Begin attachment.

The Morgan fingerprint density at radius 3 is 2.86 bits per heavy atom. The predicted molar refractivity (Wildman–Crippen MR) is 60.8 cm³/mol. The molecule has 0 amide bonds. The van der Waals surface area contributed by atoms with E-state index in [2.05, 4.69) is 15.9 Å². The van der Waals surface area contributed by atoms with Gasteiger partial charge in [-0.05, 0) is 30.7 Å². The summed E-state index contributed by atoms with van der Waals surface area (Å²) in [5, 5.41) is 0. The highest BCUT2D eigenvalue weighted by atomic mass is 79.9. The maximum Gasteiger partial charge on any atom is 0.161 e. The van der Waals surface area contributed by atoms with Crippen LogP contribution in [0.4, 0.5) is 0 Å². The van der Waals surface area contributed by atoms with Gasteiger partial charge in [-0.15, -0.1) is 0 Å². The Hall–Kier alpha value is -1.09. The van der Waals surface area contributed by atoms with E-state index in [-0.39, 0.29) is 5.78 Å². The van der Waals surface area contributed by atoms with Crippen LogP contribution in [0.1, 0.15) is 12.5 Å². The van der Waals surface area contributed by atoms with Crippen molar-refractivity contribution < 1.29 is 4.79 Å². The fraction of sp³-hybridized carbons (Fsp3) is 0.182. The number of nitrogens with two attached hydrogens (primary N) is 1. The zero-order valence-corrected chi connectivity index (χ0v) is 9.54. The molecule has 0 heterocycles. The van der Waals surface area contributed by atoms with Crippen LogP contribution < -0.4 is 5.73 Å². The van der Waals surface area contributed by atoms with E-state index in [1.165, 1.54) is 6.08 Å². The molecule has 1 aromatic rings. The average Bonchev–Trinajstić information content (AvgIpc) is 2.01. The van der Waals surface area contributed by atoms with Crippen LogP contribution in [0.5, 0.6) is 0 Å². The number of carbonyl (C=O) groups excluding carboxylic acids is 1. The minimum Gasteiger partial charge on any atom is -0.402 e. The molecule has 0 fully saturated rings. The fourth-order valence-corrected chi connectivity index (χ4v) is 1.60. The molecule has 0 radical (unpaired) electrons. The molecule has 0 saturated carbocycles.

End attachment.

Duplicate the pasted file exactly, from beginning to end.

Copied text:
The Morgan fingerprint density at radius 3 is 2.86 bits per heavy atom. The predicted molar refractivity (Wildman–Crippen MR) is 60.8 cm³/mol. The molecule has 0 amide bonds. The van der Waals surface area contributed by atoms with E-state index in [2.05, 4.69) is 15.9 Å². The van der Waals surface area contributed by atoms with Gasteiger partial charge in [-0.05, 0) is 30.7 Å². The summed E-state index contributed by atoms with van der Waals surface area (Å²) in [5, 5.41) is 0. The highest BCUT2D eigenvalue weighted by atomic mass is 79.9. The maximum Gasteiger partial charge on any atom is 0.161 e. The van der Waals surface area contributed by atoms with Crippen LogP contribution in [0.4, 0.5) is 0 Å². The van der Waals surface area contributed by atoms with Gasteiger partial charge in [-0.15, -0.1) is 0 Å². The Hall–Kier alpha value is -1.09. The van der Waals surface area contributed by atoms with E-state index in [-0.39, 0.29) is 5.78 Å². The van der Waals surface area contributed by atoms with Crippen LogP contribution in [0.1, 0.15) is 12.5 Å². The van der Waals surface area contributed by atoms with Crippen molar-refractivity contribution < 1.29 is 4.79 Å². The fraction of sp³-hybridized carbons (Fsp3) is 0.182. The number of nitrogens with two attached hydrogens (primary N) is 1. The zero-order valence-corrected chi connectivity index (χ0v) is 9.54. The molecule has 0 heterocycles. The van der Waals surface area contributed by atoms with Crippen LogP contribution < -0.4 is 5.73 Å². The van der Waals surface area contributed by atoms with E-state index in [1.165, 1.54) is 6.08 Å². The molecule has 1 aromatic rings. The average Bonchev–Trinajstić information content (AvgIpc) is 2.01. The van der Waals surface area contributed by atoms with Crippen LogP contribution in [0.5, 0.6) is 0 Å². The number of carbonyl (C=O) groups excluding carboxylic acids is 1. The minimum Gasteiger partial charge on any atom is -0.402 e. The molecule has 0 fully saturated rings. The fourth-order valence-corrected chi connectivity index (χ4v) is 1.60. The molecule has 0 radical (unpaired) electrons. The molecule has 0 saturated carbocycles.